Text: John 3:31-36
Description: Clarity is a constant issue for us. We strive to have clear minds, clear views and clear understanding. We are all vying for a clear path, the absence of obstacles, the opportunity to clearly see what lies ahead of us and how we should go about getting to where we desire to be. The problem is, we don’t see clearly. I Corinthians 13:12 says “For now we see in a mirror dimly, but then face to face; now I know in part, but then I will know fully just as I also have been fully known.” Just a few verses earlier Paul had written, “For we know in part and we prophesy in part, but when the perfect comes the partial will be done away.” The point that Paul was making is that now, here on earth, our clearest vision is still a bit foggy, our most confident knowledge is still somewhat elementary and even our most Spirit-led prophesy is still mixed with our human understanding. When John the Baptist’s disciples returned to him with a complaint about the crowds running to Jesus and away from them he immediately knew that the only way to minister to their disappointment of unmet expectations was to provide them with a bit more clarity about who he was, who Jesus was and who they were meant to be. I believe that most of us need the same thing most of the time. We often look for a change of circumstances, an answer to a question or a way to solve a problem but in reality, mostly, if we just had a bit more clarity about God’s character, our condition and God’s desire for the people around us, it might not answer all of our questions but it would calm many of our fears and soothe most of our disappointments.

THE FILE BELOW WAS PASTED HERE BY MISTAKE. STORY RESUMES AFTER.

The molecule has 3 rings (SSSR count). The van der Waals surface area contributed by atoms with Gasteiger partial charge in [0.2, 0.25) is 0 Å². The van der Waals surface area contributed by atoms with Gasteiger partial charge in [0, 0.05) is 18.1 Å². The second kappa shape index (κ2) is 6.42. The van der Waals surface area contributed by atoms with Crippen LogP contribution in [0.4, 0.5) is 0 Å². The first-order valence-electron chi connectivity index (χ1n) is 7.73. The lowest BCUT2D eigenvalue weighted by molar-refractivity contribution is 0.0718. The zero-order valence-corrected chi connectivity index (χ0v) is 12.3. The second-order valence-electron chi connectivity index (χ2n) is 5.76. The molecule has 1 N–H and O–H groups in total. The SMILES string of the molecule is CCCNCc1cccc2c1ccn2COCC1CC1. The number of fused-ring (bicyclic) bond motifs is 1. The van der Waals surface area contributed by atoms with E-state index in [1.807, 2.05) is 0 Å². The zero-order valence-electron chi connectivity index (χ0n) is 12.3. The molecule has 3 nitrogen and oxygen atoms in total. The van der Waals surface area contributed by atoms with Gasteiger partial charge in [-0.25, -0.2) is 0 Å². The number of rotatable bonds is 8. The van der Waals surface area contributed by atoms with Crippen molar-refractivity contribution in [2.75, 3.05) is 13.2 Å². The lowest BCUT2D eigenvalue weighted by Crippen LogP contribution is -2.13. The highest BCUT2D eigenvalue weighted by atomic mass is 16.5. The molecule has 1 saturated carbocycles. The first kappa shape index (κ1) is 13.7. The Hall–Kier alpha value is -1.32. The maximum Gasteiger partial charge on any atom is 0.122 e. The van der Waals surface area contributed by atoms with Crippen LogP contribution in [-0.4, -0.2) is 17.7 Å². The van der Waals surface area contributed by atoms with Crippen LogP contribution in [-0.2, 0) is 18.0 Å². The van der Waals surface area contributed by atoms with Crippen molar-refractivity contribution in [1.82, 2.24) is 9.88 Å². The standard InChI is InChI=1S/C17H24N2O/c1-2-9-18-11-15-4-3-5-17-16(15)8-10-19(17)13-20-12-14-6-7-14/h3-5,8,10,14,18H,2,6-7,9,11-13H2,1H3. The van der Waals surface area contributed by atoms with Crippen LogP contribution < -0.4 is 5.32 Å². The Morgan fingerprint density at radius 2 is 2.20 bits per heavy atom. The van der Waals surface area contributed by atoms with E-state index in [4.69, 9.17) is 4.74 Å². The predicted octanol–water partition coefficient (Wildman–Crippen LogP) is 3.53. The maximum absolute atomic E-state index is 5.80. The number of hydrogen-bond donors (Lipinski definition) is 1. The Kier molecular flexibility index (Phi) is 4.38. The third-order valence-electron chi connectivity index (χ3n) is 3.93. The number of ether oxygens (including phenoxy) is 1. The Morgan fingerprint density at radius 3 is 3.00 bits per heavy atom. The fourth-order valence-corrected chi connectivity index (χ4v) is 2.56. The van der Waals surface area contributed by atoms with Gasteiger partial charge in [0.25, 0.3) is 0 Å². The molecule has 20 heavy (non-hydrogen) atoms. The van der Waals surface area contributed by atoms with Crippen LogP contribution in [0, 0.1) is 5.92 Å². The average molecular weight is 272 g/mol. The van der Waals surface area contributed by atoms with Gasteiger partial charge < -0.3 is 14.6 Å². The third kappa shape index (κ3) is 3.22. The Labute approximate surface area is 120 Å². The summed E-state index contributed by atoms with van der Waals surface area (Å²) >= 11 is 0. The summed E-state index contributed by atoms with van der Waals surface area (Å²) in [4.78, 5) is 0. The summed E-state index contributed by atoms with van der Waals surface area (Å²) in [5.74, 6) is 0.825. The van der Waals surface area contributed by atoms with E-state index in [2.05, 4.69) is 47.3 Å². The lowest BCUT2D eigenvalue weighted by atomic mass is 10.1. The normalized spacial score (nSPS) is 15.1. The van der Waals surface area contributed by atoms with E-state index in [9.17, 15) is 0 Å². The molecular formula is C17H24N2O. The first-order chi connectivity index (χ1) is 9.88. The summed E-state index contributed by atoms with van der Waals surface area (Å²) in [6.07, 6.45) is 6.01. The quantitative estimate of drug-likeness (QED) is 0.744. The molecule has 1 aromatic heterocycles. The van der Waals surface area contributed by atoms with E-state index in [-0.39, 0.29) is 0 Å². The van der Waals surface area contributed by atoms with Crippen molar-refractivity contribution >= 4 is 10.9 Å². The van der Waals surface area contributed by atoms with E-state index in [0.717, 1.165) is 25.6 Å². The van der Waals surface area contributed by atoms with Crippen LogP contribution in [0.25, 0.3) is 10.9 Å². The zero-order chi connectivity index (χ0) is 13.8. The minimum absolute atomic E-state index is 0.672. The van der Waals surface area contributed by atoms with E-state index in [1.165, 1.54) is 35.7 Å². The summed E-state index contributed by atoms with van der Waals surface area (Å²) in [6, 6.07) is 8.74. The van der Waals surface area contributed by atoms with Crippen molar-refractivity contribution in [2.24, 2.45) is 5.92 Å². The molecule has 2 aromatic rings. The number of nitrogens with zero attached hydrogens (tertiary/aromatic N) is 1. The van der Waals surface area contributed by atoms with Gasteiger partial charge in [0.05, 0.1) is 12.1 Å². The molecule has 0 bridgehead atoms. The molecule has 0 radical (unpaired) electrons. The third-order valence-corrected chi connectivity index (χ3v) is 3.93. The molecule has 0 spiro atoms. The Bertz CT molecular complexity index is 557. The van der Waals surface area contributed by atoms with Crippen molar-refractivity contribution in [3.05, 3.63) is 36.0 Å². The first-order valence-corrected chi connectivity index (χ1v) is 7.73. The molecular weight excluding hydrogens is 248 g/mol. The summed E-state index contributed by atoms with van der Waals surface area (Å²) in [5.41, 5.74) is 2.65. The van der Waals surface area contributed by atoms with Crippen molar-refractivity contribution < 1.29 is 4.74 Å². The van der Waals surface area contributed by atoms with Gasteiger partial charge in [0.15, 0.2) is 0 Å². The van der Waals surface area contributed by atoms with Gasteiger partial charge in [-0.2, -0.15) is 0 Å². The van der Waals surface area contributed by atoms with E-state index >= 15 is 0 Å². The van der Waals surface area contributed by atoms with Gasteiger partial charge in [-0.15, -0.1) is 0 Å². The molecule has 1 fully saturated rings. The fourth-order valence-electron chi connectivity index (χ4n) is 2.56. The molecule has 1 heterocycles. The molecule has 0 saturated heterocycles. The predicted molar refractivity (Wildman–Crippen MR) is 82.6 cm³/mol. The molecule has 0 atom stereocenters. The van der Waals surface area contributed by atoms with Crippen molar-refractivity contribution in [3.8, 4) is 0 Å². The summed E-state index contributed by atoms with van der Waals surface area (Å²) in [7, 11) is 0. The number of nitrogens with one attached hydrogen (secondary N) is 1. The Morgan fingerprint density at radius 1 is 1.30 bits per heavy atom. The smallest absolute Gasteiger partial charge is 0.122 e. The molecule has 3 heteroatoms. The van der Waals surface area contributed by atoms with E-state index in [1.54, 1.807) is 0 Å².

Text: John 3:27-30
Description: I’ve shared with you many times that one of my favorite things to do is to take a familiar passage of Scripture and invest the time to look at it closely and carefully asking God not to show us something new but to show us something more. Today’s text is a favorite of mine, it’s a passage of Scripture that God has used to reveal what He desires from my heart and to show me where I stand in His. I’ve read it, studied it, quoted it and preached it many times and so as I began to approach it a few weeks ago it was with a bit of familiarity and probably a lack of wonder, assuming that this was a passage I was already prepared to speak from and speak about. Over the last few weeks, as I’ve been away, sitting with my Father from his last days to his last breath, having the honor to speak for him and about him at his funeral and then attempting to stand with my Mother as she started to transition to a brand-new life that is starting in grief but not absent of joy, this passage of Scripture has been ever-present. Psalm 42:7 says “Deep calls to deep at the sound of your waterfalls; all your breakers and your waves have rolled over me.” God in His kindness knows there are moments when we need the power of His waves to roll over us and then there are seasons in which we need the gentle trickle of His stream to simply wash over our feet, comfort our hearts and mix with our tears. John the Baptist’s words to his disciples were about trust and comfort when expectations were not being met and understanding was far off, they were about joy being at its fullest when we feel like we may be losing what we have held onto tightly. John’s words were not an angry or frustrated response to jealous or complaining disciples, they were not a warning, they were a comfort, they were gentle, they were loving, they were fatherly and they were compassionate. This morning I hope to be able to share with you God’s heart for us in our decrease and His increase and I pray that we will all be willing to trust the Father enough to believe that our greatest joy will always be found, not when we reap blessing but when Jesus, through our lives, receives glory.